Review: angelic milk – Teenage Movie Soundtrack

Review: angelic milk – Teenage Movie Soundtrack

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angelic milk
Teenage Movie Soundtrack

PNKSLM Recordings
Street: 07.15
angelic milk = Hinds + Joanna Gruesome

With an album cover right out of the dark recesses of my past years of Tumblr teendom (think pink, satin and Hello Kitty, and tie it all together with a virginal-white-wearing teen in pentagram-shaped bondage), angelic milk sound a lot like this cover looks like, and bonus—their name really matches, too. Following in the vein of any Bleached song, but with the added snark of Sarah Persephona’s sticky-sweet vocals, St. Petersburg–based angelic milk are an energetic pop punk piece serving up real attitude in their new EP, Teenage Movie Soundtrack. Part of this attitude might come from founder Persephona’s youth, as she’s only in her late teens. Part of it may come from the fact that she’s one hardworking cog in the small-but-blossoming indie scene in Russia.

The energetic collection of four songs starts with “Tie Me Up.” It whirrs to a start, sounding like a fast carousel, followed by a fast track of surfy beats accompanying Persephona’s repeated demand of “tie me up.” The song, of course, makes sense as the opener, seeing as it matches the cutesy-bondage cover. While it’s not my favorite song on the album, it’s definitely intended to be the star with its sugary, anthemic energy. My favorite comes second, titled “Ripped Jeans.” Persephona’s voice is at its whiniest coo in this song, and I’m obsessed with it. There’s no doubt that she’s flirting with a Lolita aesthetic—in every song, for that matter, and in her band’s style—with her unabashed penchant for singing in her girlish, babyish voice. I’m usually pretty over that cliché, but if she pumps out a few more unique tracks like “Ripped Jeans,” I’d definitely be more on board. It is the shortest song on the EP. The entire thing shakes out in a quick-paced 2:28 with stormy guitar and rumbly bass, which just serves as the wave her darkly alluring voice rides over. I loved the song so much I was delighted to find a slower version of it on their last album, Pale, which deals more on the sedated, lo-fi side of things (and does very well at it).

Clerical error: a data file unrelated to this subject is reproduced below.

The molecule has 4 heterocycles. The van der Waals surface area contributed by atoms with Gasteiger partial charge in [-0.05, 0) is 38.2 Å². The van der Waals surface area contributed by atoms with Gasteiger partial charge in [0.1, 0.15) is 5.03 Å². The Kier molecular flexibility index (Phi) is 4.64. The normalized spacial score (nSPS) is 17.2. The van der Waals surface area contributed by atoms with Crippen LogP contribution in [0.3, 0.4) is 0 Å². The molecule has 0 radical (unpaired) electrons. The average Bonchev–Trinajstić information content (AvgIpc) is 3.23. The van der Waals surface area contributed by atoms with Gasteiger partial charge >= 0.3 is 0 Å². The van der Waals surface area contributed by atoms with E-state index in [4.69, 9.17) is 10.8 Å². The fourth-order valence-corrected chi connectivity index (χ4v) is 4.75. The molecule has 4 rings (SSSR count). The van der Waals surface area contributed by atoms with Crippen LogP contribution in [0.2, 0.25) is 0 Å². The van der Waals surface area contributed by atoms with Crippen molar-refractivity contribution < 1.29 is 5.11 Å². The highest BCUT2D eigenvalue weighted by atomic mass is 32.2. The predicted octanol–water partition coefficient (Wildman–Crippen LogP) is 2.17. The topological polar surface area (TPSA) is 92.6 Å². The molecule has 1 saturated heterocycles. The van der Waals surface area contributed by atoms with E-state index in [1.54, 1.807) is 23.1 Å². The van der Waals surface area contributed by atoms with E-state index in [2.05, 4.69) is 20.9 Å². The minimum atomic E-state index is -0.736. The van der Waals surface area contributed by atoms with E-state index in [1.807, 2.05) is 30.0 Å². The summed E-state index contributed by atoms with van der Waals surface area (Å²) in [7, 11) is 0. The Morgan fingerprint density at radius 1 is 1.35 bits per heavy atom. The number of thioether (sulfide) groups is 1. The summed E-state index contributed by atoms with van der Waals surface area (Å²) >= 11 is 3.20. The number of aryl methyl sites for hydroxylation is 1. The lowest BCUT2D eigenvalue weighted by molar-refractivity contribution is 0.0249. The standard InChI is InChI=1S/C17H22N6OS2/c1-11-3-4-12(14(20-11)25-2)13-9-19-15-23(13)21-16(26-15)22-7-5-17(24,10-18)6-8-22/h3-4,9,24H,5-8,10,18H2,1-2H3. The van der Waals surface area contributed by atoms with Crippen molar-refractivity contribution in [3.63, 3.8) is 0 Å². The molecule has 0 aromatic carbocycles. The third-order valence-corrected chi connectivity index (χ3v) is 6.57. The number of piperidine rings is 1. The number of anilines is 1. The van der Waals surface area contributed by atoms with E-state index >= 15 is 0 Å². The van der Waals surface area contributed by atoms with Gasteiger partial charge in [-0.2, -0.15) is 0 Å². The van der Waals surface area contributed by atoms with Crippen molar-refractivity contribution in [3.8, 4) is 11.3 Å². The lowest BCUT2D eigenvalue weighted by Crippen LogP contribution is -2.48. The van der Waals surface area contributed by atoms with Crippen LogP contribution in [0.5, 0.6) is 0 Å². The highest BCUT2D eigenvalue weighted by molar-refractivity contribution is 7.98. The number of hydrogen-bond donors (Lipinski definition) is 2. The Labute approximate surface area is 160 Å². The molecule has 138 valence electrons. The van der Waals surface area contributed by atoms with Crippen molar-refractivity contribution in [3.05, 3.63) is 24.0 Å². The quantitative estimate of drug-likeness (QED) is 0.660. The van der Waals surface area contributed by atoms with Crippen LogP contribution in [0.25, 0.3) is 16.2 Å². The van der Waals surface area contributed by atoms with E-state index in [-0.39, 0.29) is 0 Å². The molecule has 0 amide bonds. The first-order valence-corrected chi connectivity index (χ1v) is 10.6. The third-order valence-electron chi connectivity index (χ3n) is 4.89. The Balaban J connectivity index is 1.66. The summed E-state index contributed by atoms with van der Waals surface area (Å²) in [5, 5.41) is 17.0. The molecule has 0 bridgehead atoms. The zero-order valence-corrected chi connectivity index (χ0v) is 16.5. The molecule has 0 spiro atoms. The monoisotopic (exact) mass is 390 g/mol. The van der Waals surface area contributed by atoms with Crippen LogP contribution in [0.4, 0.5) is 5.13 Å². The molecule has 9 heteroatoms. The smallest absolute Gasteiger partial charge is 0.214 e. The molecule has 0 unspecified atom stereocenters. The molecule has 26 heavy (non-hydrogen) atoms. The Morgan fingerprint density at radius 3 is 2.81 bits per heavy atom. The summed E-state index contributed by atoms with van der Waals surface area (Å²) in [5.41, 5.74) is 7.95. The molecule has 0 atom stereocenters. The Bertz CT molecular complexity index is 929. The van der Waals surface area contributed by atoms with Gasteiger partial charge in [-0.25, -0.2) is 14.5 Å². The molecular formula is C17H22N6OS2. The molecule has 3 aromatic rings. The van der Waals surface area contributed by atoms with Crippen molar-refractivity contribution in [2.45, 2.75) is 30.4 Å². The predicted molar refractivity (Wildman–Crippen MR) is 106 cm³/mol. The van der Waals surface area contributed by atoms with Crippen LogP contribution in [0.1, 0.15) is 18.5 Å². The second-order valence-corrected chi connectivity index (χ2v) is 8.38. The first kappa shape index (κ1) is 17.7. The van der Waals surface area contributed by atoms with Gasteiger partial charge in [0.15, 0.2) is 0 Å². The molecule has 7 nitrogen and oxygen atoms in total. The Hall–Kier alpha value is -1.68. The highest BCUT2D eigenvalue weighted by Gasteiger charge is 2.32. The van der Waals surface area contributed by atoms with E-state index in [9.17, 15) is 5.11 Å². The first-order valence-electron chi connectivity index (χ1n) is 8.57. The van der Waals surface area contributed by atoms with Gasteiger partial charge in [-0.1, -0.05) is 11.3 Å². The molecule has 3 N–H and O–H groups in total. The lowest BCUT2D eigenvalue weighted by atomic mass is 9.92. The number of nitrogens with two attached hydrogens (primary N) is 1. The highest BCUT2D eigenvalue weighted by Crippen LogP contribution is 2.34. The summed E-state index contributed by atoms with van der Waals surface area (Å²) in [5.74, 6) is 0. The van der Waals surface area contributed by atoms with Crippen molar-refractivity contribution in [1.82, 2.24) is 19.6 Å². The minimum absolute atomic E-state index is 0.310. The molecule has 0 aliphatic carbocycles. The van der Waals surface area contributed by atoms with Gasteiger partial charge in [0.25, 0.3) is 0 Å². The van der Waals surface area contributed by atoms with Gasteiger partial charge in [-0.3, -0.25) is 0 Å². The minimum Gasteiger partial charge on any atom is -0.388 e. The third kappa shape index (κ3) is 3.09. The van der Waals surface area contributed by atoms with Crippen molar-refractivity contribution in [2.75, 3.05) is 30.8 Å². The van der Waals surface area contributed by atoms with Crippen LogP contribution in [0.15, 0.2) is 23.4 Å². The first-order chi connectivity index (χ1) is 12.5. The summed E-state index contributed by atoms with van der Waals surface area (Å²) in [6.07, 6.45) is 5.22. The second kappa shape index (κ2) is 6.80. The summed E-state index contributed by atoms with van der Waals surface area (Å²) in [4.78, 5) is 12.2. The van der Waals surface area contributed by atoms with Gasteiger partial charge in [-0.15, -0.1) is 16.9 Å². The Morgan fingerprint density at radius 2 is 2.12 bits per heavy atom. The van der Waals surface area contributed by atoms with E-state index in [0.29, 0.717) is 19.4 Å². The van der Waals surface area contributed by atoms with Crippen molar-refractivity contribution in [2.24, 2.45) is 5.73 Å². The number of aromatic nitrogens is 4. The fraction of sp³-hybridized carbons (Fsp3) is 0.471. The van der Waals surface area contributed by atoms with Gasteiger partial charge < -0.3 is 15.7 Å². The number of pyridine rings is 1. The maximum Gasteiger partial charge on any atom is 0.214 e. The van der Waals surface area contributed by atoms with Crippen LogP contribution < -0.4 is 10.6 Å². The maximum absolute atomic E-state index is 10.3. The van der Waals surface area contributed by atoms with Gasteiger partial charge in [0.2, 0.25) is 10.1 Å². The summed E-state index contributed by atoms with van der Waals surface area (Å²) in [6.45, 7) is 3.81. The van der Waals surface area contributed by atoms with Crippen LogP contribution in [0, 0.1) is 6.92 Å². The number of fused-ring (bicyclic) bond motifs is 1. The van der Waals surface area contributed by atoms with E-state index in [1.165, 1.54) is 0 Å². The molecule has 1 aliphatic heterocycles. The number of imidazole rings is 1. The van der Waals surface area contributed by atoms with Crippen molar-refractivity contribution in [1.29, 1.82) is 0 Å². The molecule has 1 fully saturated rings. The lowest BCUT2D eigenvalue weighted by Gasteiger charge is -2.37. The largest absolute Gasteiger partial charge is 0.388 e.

“Rebel Black” follows, which definitely hangs out with the same “romantic young thing” vibes like those found in Best Coast’s and Bleached’s music, with lyrics like “Gonna make my living off / Crying and singing songs / Leaning out the window to cry / Love is not a crime” and the simple  “I’m dyin’ here / Let’s get outta here.” However, there’s something about a Russian band in a fresh-faced scene rocking these themes of youthful angst and romance that feels more hard-won and authentic to me than when I typically pick up on those themes elsewhere.

So, both contextually speaking and stylistically speaking, these are rad songs, all wrapped up with “Some Boys Are Beautiful Girls.” By far the poppiest track on the EP, it’s a sparkling, saccharine guitar-driven song whose main refrain is, yep;  “Some boys are beautiful girls.” 

The best part of the song is around the pulsating, pounding 2:50 mark where Persephona releases a whine that throws the song into its last burst of energy.

All in all, this EP speaks a great deal of promise for this cool Russian group, so here’s to hoping they’ll keep it up! –Erin Moore